Chevron bets on the â��Goldilocks' of gas
But none of that has deterred Chevron. For years, it has been snapping up exploration acreage along a geological faultline that stretches from the Baltic to the Black Sea. A crucial piece of its jigsaw fell into place in May when it won the right to negotiate a big shale gas contract in Ukraine. That left it with an almost continuous arc of concessions stretching from Bulgaria in the south-east to Poland in the north. The blocks in Romania alone cover 2,700sq km.
Chevron is pressing ahead despite strong opposition from locals. Shortly after it entered Bulgaria, the country was rocked by anti-fracking protests. In January, the Bulgarian government withdrew one of Chevron's shale exploration permits.
Some companies would be discouraged by all the opposition. But Chevron takes a long-term view. It is convinced that the economic arguments for shale will ultimately trump the environmental concerns. Chief among the former is eastern Europe's overwhelming desire to reduce its reliance on imports of Russian natural gas.
Eoin Treacy's view The evolution of unconventional gas as a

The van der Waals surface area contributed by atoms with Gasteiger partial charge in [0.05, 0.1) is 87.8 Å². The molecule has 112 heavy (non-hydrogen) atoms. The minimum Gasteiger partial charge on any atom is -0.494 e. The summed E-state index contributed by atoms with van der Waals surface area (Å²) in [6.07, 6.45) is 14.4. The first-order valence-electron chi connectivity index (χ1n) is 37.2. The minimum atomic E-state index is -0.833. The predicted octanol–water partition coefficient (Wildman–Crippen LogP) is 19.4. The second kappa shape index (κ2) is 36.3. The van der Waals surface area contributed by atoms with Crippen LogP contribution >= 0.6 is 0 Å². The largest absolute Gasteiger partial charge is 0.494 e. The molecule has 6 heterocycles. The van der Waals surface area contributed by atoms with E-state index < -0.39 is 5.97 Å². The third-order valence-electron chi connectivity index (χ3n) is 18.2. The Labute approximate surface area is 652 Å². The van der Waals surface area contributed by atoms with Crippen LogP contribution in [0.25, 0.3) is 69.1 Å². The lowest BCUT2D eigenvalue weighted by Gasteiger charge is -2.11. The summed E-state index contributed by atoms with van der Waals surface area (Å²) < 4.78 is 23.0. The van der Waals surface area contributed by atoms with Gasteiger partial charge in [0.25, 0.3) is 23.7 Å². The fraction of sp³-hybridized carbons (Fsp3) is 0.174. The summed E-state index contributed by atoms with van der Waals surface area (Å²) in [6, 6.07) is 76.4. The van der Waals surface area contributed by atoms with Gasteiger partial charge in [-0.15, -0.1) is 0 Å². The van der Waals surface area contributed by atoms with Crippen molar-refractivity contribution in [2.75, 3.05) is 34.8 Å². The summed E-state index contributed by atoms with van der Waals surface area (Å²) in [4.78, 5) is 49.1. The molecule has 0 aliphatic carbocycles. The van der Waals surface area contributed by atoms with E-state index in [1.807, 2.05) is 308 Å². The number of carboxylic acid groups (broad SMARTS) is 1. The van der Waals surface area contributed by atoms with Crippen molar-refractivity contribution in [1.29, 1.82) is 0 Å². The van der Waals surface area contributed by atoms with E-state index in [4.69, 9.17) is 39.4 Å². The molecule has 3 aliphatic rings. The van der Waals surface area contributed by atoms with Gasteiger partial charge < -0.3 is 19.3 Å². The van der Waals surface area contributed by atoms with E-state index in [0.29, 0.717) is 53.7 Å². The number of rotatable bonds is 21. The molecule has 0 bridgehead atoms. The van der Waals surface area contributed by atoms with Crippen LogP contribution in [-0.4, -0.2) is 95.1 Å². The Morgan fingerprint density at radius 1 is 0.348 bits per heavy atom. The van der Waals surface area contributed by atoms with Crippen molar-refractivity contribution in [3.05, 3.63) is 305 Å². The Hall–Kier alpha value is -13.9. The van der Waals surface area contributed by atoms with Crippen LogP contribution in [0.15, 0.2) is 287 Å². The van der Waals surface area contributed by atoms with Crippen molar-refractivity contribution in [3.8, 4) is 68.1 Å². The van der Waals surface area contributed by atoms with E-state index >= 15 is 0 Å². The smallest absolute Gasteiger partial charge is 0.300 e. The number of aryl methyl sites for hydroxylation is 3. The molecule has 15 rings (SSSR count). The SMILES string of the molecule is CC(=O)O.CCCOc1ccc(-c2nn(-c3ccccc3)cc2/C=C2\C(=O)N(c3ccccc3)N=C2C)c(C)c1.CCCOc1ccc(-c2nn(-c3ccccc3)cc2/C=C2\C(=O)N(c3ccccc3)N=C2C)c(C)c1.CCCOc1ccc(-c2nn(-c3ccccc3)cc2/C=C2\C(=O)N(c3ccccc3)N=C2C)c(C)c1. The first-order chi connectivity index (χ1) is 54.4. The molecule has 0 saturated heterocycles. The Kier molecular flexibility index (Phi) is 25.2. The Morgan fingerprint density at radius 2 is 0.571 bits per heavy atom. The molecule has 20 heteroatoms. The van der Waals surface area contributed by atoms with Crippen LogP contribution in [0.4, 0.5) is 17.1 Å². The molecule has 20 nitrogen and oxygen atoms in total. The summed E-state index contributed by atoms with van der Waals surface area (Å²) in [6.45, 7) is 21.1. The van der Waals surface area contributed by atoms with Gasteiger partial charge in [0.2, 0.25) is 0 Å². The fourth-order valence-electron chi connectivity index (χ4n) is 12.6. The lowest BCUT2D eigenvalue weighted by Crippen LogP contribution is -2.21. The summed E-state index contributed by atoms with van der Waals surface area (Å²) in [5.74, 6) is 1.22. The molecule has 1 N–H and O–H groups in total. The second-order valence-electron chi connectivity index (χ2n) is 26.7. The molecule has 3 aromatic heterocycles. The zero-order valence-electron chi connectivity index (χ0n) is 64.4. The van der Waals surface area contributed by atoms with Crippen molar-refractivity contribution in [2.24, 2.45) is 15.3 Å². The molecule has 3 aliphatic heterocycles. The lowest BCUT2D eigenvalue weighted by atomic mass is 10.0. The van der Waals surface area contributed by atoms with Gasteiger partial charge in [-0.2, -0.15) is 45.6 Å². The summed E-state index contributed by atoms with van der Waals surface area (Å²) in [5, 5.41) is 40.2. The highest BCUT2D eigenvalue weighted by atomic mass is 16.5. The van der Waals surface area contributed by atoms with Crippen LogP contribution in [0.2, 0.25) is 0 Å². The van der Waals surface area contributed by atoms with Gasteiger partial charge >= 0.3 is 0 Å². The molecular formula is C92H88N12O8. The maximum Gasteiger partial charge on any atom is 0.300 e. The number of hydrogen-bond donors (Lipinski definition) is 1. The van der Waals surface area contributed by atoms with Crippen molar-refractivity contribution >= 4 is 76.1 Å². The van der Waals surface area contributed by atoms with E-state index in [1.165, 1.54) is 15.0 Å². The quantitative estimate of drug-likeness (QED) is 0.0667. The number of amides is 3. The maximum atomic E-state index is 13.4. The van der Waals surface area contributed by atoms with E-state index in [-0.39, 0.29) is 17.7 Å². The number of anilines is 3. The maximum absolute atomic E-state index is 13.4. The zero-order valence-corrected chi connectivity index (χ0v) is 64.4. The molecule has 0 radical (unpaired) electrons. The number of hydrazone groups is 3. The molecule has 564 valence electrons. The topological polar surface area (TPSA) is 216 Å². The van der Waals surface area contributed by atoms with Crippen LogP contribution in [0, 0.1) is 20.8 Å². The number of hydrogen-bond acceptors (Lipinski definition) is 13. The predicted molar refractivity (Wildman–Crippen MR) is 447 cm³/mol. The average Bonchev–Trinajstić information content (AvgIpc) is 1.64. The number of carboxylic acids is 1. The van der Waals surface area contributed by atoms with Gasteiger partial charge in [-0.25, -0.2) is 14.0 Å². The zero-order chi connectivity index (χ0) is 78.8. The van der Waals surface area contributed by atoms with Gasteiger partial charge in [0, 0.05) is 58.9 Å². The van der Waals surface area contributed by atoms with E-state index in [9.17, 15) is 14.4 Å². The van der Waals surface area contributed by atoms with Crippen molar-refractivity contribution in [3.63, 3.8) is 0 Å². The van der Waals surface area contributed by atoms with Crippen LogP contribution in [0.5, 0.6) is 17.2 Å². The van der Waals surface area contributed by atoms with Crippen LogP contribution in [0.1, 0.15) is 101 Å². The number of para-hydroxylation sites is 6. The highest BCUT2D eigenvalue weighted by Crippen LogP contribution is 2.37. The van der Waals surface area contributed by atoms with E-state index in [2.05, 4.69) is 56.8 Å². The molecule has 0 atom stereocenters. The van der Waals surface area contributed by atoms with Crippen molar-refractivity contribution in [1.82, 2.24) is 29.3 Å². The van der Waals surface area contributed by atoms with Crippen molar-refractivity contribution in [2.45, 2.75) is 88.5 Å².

major contributor to the global energy mix is proving, as predicted, to be a
true game changer. As countries are increasingly posed with the challenge of
high energy prices, it would appear to be only a matter of time before economics
trump other concerns. Europe's agonising would be greatly ameliorated if energy
companies were to address concerns about the medium to long-term integrity of
concrete casing used in well bores. China is employing a different strategy.
It has been aggressively attempting to acquire the expertise needed to exploit
its own vast resources.
Chevron (3.3%) and Exxon Mobil (2.65%) are testing the upper sides of their respective ranges. Sustained moves to new highs will be required to reaffirm demand dominance beyond the short term.
Elsewhere in the gas sector, despite the blow taken from the YPF nationalisation and Spain's economic travails, Repsol is expected to soon announce the discovery of 2.5 trillion cubic feet of gas in Peru. The share has found at least near-term support in the region of the 2009 lows near €12. A sustained move below that level would be required to question potential for a further unwind of the oversold condition relative to the 200-day MA.